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By Bradley Gibson | August 1, 2002

Summer days in Texas the sky is crystalline blue. The ground is hard and hot and an infection from a Mesquite thorn can kill you. If you drive the 90 miles from Sonora to Del Rio you see only scrub land, fences, and oil rigs.

This beautiful, deadly, conflicted land is the most American of places. The story of Texas is the story of America. In the desert you feel a part of the fabric of the land, a compulsion perhaps born of the necessity to pay more attention to an environment that is unforgiving of carelessness, or perhaps because the workings of the world are more visible so close to the bones of the earth.

It’s hard not to be conflicted about the place given the quality of American leadership (or lack of it, depending on which side of that discussion you live on) coming out of Texas in this defining era of our history. Typical of the culture, Texas politics tends to be strongly polarized. Individuality, independence, and personal freedom are prized above almost all other gifts.

Texas has been a hot potato for all of our national memory. From before Santa Anna’s Alamo to the flaming demise of the Branch Davidians, Texans want to somehow be distinct from the country while at the same time epitomizing it. The layers of history here are a raw presence, and just below the surface the struggles between ethnicities, national identity, ideologies, and human nature blend into a sun-baked desert menudo.

This dynamic is captured and explored by John Sayles in his 1996 instant classic “Lone Star”. Set in the fictional border town of Frontera, TX, the film boils down the cultural struggles between Anglos, African-Americans, Tejanos, Latinos, and Chicanos into a mystery with 3 sub-plots that merge back together in a satisfying finale that leaves behind more questions than answers.

Looking back at the film, “Lone Star” occupies an interesting place in history. It was made in 1996, after the first gulf war but years before what is now called simply “Iraq.” Sayles’s focus on borders between lands and people seems even more relevant now, given the widening gap between Islam and the west, Christian conservatives and liberals, republicans and democrats. The impact of the dilemmas created by these artificial boundaries is a central theme in “Lone Star”. The film explores the damage caused by making and then crossing these lines in the sand, as well as the notion that hurts and evils can sometimes be reversed by ignoring them.

“Lone Star” opens with the discovery of human skeletal remains in a shallow grave outside of town. The sheriff on the crime scene is Sam Deeds, recently returned to Frontera; the son of the last generation’s now deceased but still beloved good ‘ole boy sheriff Buddy Deeds.

The plot spins around Sam’s investigation as he digs up the past. What he uncovers brings together three generations of Frontera families in a way that changes them all. Three different American experiences across ethnic and racial lines spin toward an understanding that none of them were exactly who they thought they were and their lives were not precisely what they had seemed.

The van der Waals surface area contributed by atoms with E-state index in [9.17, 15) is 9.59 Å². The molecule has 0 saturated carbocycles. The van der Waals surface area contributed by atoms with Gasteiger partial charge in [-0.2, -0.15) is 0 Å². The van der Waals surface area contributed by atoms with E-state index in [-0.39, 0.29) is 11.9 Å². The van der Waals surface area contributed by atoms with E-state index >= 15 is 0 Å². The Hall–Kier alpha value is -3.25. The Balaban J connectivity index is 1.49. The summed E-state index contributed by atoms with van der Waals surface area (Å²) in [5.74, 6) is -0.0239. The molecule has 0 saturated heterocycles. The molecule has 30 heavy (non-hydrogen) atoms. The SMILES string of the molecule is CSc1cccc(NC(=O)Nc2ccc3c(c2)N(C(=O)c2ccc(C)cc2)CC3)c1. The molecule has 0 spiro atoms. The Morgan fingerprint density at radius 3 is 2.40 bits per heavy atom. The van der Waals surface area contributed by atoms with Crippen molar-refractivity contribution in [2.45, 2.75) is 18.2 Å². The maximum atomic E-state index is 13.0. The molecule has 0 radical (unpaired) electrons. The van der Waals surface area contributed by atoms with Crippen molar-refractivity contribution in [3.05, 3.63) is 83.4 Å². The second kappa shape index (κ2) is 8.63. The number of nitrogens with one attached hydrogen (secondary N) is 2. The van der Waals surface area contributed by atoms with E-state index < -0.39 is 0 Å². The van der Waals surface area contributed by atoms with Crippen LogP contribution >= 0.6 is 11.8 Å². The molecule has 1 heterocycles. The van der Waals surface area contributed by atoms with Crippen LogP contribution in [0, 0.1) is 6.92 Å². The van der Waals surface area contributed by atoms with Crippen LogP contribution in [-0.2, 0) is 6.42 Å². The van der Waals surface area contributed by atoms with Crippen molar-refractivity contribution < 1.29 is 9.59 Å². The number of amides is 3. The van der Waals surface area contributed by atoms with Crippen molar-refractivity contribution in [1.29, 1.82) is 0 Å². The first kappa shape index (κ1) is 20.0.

The story is told in the present interspersed with flashbacks to the events of 1957 that left that body in the desert.

This is an early role for Chris Cooper as Sam Deeds, pre-dating his Oscar turn in “Adaptation” by 8 years. Cooper has always been strong, putting across his point with powerful, subtle performances. He had worked with John Sayles before in the 1987 film “Matewan.” Sam Deeds is a representative early role for Cooper, playing his character’s deep passions without histrionics. He shows more finesse than in the broad character roles that he tends to inhabit these days.

Sam’s leading lady is the sad and lovely Pilar, the Chicana girl of his teen years, his first love and whom his father, Buddy, forbade him to see without explanation. Elizabeth Peña is charming as Pilar, infusing her beauty with a longsuffering natural strength and sorrow. The scenes between her and Cooper are subtle and realistic. She seems to get shoe-horned into “ethnic” roles, such as in “Tortilla Soup” (a trifle of a film I enjoyed, by the way, a Latino remake of “Eat Drink Man Woman”) but she deserves less obvious roles, she’s a very accomplished actor.

The supporting performances are first rate, featuring small parts for Kris Kristofferson, Frances McDormand, Joe Morton, and a very young Matthew McConaughey.

“Lone Star” is an ambitious film with compellingly spare cinematography and only enough acoustic guitar riffs to move it along and set the tone. The film features an interesting and (now) over-used device to move between present and past. In fact many of its style elements which were fresh and innovative in ’96 have morphed into almost de rigueur signatures of indie films since. The DVD package is a standard edition transfer without any note-worthy extras. This is one film that could actually benefit from an updated re-release with added material.

John Sayles has long been recognized and remains still one of the most independent of filmmakers, bucking the “studio boutique” trend. “Lone Star” is one of his best films, enjoyable for the character studies, the contrasts of old and new, and the clash of cultures as they attempt to blend through force of history, circumstance, and passion.

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    […] has always been something about Texas. Outside the bigger cities and discounting Austin which has it’s own thing going on (I love […]

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